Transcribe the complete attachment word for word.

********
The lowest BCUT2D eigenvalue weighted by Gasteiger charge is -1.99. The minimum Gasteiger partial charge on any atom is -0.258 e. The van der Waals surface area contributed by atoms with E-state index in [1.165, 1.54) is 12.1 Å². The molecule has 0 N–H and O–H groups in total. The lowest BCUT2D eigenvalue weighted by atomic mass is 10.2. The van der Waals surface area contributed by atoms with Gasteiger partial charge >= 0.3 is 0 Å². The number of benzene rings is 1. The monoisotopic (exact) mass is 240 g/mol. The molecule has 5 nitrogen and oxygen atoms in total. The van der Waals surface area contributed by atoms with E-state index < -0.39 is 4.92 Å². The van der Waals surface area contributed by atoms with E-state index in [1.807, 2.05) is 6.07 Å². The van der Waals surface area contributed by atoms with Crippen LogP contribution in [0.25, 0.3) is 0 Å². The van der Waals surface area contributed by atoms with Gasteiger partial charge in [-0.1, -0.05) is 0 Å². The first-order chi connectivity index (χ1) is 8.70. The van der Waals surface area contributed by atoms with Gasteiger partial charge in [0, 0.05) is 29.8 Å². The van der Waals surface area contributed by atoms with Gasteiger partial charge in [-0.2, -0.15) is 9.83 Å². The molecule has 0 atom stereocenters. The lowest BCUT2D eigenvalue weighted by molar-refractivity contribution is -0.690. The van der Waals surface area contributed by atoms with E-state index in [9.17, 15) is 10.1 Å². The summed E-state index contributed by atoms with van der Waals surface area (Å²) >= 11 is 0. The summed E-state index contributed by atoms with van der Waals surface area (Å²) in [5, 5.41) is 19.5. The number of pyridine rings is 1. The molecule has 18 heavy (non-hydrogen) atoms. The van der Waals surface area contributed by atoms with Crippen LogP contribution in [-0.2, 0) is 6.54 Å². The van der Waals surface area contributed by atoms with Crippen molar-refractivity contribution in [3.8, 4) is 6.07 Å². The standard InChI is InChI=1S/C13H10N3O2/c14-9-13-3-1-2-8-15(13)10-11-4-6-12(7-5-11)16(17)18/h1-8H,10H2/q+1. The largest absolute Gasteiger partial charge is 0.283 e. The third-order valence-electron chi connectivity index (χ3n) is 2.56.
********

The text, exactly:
The lowest BCUT2D eigenvalue weighted by Gasteiger charge is -1.99. The minimum Gasteiger partial charge on any atom is -0.258 e. The van der Waals surface area contributed by atoms with E-state index in [1.165, 1.54) is 12.1 Å². The molecule has 0 N–H and O–H groups in total. The lowest BCUT2D eigenvalue weighted by atomic mass is 10.2. The van der Waals surface area contributed by atoms with Gasteiger partial charge >= 0.3 is 0 Å². The number of benzene rings is 1. The monoisotopic (exact) mass is 240 g/mol. The molecule has 5 nitrogen and oxygen atoms in total. The van der Waals surface area contributed by atoms with E-state index < -0.39 is 4.92 Å². The van der Waals surface area contributed by atoms with E-state index in [1.807, 2.05) is 6.07 Å². The van der Waals surface area contributed by atoms with Crippen LogP contribution in [0.25, 0.3) is 0 Å². The van der Waals surface area contributed by atoms with Gasteiger partial charge in [-0.1, -0.05) is 0 Å². The first-order chi connectivity index (χ1) is 8.70. The van der Waals surface area contributed by atoms with Gasteiger partial charge in [0, 0.05) is 29.8 Å². The van der Waals surface area contributed by atoms with Gasteiger partial charge in [-0.2, -0.15) is 9.83 Å². The molecule has 0 atom stereocenters. The lowest BCUT2D eigenvalue weighted by molar-refractivity contribution is -0.690. The van der Waals surface area contributed by atoms with E-state index in [9.17, 15) is 10.1 Å². The summed E-state index contributed by atoms with van der Waals surface area (Å²) >= 11 is 0. The summed E-state index contributed by atoms with van der Waals surface area (Å²) in [5, 5.41) is 19.5. The number of pyridine rings is 1. The molecule has 18 heavy (non-hydrogen) atoms. The van der Waals surface area contributed by atoms with Crippen LogP contribution in [-0.2, 0) is 6.54 Å². The van der Waals surface area contributed by atoms with Crippen molar-refractivity contribution in [3.8, 4) is 6.07 Å². The standard InChI is InChI=1S/C13H10N3O2/c14-9-13-3-1-2-8-15(13)10-11-4-6-12(7-5-11)16(17)18/h1-8H,10H2/q+1. The largest absolute Gasteiger partial charge is 0.283 e. The third-order valence-electron chi connectivity index (χ3n) is 2.56.